Ernest Hemingway? Bernard Berenson? Apocryphal?
Dear Quote Investigator: Ernest Hemingway’s classic novella “The Old Man and the Sea” has been exhaustively analyzed by critics and commentators. Beleaguered high school students have been coerced into composing essays about the tale. Unsurprisingly, the story has been transformed into a cornucopia for symbol generation.
Yet, Hemingway himself apparently believed that there were no symbols in his fable. He stated that “the old man is an old man”. Would you please help me to find a citation?
Quote Investigator: In September 1952 Ernest Hemingway sent a letter to Renaissance art specialist Bernard Berenson. Hemingway commented on the lack of intentional symbolism in “The Old Man and the Sea”. The letter was reprinted in the collection “Ernest Hemingway Selected Letters 1917-1961”. The collection editor noted that the famous author used an irregular spelling for “symbolism”. Boldface added to excerpts by QI:1981, Ernest Hemingway Selected Letters 1917-1961, Edited by Carlos Baker, Letter To: Bernard Berenson, Letter Date: September 13, 1952, Start Page 780, Quote Page 780, Charles Scribners’ Sons, New … Continue reading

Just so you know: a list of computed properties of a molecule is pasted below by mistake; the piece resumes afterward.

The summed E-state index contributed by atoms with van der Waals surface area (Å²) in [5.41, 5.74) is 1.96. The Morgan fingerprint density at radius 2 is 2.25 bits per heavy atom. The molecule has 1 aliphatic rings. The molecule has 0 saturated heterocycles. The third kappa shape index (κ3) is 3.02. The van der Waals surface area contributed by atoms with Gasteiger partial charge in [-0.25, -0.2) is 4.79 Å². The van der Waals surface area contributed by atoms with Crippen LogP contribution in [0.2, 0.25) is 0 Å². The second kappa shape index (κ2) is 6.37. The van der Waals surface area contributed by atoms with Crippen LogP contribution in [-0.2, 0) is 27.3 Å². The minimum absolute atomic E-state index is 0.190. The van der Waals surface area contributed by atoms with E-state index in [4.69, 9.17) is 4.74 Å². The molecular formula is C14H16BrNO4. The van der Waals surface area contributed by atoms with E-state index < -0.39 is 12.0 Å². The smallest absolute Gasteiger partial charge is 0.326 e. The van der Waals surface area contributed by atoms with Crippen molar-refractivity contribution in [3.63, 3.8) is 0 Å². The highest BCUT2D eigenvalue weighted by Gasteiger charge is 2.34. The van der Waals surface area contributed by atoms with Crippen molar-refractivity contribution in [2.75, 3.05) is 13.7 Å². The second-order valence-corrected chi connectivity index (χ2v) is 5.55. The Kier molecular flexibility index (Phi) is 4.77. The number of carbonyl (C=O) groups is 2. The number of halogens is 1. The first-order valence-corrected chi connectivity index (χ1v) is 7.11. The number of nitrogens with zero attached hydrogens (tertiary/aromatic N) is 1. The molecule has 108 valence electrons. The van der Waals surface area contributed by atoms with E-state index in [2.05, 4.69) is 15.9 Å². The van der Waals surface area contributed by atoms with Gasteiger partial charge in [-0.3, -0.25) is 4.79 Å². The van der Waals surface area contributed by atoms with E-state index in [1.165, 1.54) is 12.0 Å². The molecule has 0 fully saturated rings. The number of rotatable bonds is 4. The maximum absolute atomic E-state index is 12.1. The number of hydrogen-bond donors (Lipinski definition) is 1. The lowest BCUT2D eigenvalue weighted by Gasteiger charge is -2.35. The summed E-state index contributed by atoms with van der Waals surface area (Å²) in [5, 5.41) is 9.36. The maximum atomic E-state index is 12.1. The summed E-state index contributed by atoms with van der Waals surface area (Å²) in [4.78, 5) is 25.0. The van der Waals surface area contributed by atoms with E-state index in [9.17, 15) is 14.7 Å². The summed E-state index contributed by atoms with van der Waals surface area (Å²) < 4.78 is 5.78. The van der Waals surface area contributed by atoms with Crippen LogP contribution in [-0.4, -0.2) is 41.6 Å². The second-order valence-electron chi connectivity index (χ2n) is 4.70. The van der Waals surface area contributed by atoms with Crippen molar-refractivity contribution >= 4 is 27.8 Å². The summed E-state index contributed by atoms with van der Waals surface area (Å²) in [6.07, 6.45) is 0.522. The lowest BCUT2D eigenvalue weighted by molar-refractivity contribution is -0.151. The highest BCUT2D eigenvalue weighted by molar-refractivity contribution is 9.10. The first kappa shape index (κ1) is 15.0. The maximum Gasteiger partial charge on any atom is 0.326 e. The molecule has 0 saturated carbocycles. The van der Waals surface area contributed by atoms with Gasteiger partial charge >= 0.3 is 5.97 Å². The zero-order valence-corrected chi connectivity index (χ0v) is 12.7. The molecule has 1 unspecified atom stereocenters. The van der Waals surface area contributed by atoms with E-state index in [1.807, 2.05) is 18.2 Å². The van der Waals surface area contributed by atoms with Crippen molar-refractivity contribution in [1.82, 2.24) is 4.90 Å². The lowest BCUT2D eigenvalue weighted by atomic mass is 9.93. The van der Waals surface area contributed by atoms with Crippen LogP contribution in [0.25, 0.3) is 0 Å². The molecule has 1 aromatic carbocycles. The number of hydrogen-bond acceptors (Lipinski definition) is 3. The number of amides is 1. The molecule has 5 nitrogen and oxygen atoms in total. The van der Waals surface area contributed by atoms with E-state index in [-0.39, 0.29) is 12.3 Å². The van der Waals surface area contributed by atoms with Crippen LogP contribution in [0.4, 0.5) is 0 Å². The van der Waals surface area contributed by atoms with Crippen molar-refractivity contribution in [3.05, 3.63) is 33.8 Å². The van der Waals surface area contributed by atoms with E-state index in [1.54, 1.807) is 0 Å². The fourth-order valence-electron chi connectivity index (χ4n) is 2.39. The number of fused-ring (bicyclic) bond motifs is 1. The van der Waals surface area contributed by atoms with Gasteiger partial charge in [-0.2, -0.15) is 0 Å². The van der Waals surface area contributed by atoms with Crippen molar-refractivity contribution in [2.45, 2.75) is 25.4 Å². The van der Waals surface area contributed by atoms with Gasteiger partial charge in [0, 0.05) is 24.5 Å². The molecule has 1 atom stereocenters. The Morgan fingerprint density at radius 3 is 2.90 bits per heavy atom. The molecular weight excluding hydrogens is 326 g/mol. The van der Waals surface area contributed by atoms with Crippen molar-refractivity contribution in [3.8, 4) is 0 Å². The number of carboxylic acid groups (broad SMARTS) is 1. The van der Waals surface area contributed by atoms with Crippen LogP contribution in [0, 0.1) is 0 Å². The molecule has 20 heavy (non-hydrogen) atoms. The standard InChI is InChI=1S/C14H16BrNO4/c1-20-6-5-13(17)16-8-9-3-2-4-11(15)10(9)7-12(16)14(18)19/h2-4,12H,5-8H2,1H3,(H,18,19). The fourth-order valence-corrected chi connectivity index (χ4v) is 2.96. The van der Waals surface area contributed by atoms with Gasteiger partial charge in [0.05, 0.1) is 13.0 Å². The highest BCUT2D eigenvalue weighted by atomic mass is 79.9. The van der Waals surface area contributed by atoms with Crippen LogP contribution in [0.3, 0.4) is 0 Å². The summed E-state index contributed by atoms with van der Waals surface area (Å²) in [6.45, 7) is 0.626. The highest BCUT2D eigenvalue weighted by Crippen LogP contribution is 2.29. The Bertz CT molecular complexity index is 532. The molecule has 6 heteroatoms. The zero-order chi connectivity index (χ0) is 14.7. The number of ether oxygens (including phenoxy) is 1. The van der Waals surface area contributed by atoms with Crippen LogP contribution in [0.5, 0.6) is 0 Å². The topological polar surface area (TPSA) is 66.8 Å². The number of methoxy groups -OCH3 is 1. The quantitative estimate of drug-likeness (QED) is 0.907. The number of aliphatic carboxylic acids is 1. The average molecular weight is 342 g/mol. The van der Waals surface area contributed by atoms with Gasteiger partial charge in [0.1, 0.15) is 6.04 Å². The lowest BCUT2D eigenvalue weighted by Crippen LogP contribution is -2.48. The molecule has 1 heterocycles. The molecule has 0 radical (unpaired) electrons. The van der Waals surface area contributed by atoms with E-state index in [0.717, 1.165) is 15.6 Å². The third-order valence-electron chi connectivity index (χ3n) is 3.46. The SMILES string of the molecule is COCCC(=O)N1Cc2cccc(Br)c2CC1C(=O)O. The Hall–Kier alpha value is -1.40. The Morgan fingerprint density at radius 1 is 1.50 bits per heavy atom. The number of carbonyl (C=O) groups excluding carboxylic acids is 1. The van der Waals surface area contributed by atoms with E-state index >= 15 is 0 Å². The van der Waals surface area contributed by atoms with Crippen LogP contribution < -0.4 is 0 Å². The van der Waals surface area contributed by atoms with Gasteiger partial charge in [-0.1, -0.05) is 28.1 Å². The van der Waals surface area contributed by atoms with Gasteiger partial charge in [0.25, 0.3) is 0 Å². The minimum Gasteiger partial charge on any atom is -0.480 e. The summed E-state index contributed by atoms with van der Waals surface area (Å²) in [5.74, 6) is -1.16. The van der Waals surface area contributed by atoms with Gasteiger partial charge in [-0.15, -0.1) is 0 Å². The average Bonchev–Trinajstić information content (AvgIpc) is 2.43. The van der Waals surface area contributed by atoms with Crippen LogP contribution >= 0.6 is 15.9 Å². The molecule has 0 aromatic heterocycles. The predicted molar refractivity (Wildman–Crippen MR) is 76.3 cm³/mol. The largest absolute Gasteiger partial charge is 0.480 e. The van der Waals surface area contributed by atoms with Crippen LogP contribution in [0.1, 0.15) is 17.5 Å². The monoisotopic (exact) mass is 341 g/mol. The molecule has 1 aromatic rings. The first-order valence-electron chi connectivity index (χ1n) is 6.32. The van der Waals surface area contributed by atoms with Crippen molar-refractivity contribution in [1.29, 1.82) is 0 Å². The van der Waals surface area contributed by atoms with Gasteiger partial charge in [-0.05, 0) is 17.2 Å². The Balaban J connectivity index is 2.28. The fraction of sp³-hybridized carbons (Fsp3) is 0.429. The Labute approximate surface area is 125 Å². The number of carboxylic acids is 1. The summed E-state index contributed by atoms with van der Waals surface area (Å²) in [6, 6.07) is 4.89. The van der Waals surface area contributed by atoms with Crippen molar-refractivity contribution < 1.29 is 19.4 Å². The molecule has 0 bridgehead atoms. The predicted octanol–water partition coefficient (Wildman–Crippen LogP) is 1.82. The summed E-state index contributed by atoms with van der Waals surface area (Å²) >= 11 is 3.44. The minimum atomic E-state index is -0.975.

Then there is the other secret. There isn’t any symbolysm (mis-spelled). The sea is the sea. The old man is an old man. The boy is a boy and the fish is a fish. The shark are all sharks no better and no worse. All the symbolism that people say is shit. What goes beyond is what you see beyond when you know. A writer should know too much.
Below are additional selected citations in chronological order.
Continue reading The Sea Is the Sea. The Old Man Is an Old Man
|↑1||1981, Ernest Hemingway Selected Letters 1917-1961, Edited by Carlos Baker, Letter To: Bernard Berenson, Letter Date: September 13, 1952, Start Page 780, Quote Page 780, Charles Scribners’ Sons, New York. (Verified with scans)|